The University of East Anglia campus. Public domain

By Leo Hickman   
20 July 2012

Norfolk police's Julian Gregory explains why investigation into the University of East Anglia's hacked emails was so complex

On Wednesday, Norfolk Police announced that it was formally ending its two-and-a-half-year investigation into the theft of thousands of private emails stored on servers at the University of East Anglia's Climatic Research Unit (CRU) – an event that has commonly come to be known as "Climategate".

Detective chief superintendent Julian Gregory, the senior investigating officer, said that due to the three-year statutory limitation placed on the investigation by the Computer Misuse Act 1990, he was closing the case now because there was no realistic chance of bringing a prosecution ahead of the third anniversary of the theft in November. He did say, though, that the “the data breach was the result of a sophisticated and carefully orchestrated attack” and that there was “no evidence to suggest that anyone working at or associated with UEA was involved in the crime”.

Norfolk Police gave a press conference yesterday in which it revealed some more details about the investigation. For example, DCS Gregory said that the hacker(s) had, whilst accessing the university's servers remotely via the internet, breached several passwords in order to gain access to the emails and other documents. He also said that officers had examined CCTV footage at CRU to investigate the possibility – subsequently ruled out - that a member of staff might have been involved.

DCS Gregory confirmed, too, that it was highly unlikely to have been a chance discovery by a hacker. It was a targeted attack. No other university in the UK experienced a similar attack over that same time period, he confirmed. (The hackers breached CRU's servers "certainly more than three times" between September and November 2009.) There was no evidence, he said, that the hack was committed, or commissioned, by a government or an individual/organisation with commercial interests.

He added: “This appears to have been done with the intention of influencing the global debate on climate change and ultimately that affects us all. To not have done the best we could on this investigation would have been neglect.”

I was unable to attend the press conference in person. (Norfolk Police has produced a transcript of the press conference as a PDF, as well as broader background information here.) But yesterday afternoon I was able to put some further questions to DCS Gregory over the telephone.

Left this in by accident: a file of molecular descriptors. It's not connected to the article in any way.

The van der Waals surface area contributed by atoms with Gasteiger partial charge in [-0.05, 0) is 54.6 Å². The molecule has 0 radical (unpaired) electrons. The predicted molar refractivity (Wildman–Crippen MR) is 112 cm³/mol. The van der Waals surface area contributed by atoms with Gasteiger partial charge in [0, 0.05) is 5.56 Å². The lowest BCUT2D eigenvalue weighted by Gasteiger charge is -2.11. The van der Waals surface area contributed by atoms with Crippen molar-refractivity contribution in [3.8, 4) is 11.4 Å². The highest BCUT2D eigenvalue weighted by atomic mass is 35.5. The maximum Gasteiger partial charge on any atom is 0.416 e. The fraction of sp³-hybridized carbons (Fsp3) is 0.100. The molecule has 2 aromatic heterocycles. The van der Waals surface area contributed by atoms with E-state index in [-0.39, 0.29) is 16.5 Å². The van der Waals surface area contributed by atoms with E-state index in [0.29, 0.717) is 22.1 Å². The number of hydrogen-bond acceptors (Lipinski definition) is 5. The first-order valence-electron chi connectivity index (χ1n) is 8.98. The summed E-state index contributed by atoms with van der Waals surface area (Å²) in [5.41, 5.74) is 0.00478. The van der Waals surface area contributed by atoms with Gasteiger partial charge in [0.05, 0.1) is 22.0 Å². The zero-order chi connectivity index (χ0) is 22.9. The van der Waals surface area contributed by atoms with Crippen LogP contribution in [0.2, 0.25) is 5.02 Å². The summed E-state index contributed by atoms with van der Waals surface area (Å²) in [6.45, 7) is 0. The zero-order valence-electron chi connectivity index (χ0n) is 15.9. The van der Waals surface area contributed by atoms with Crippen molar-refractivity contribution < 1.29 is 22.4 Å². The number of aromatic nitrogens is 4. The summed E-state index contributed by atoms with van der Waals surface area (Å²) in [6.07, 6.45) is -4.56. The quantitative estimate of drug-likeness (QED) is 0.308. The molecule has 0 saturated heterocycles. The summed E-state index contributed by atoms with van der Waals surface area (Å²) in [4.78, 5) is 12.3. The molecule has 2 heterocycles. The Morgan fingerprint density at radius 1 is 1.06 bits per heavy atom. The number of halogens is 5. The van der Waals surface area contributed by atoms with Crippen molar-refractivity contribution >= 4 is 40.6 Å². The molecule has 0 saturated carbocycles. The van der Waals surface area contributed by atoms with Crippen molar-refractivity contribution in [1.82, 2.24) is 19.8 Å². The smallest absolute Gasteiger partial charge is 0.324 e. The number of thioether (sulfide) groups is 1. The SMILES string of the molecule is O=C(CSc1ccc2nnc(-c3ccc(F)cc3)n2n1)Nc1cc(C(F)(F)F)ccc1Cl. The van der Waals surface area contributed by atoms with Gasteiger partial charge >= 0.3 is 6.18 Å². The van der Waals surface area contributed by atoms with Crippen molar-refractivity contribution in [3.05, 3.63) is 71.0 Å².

Was the level of expertise required to pull of this kind of hack way beyond the kind of knowledge of, say, someone working in an IT department, or very familiar with computers, might have?

Yes, absolutely.

What is the hard evidence that you actually recovered?

Our technical investigation focused on CRUWEB8 [the web server that was first accessed by the hacker] and CRUBACK3 [a back-up server containing the emails which was accessed via CRUWEB8]. We identified the attacks that came in and their methodologies and some of the activities they undertook. The proxy servers they used either don't have the log switched on, or if they do they are overwritten within 24-48 hours. Hackers tend to choose proxy servers in countries where law enforcement agencies might find it challenging to get co-operation, or to get information. From the outset, you're almost on a hiding to nothing, to be perfectly frank.

So all that early speculation that a Russian server was involved so it must be a Russian, etc., was meaningless speculation?

Absolutely. We're not getting into naming countries, but I think it's fair to say that most continents were involved. As you know, you can be sitting on your computer, and causing something to happen on the other side of the world with a few clicks of the mouse. […]

Climategate detective: 'I'm deeply disappointed' we didn't catch hacker



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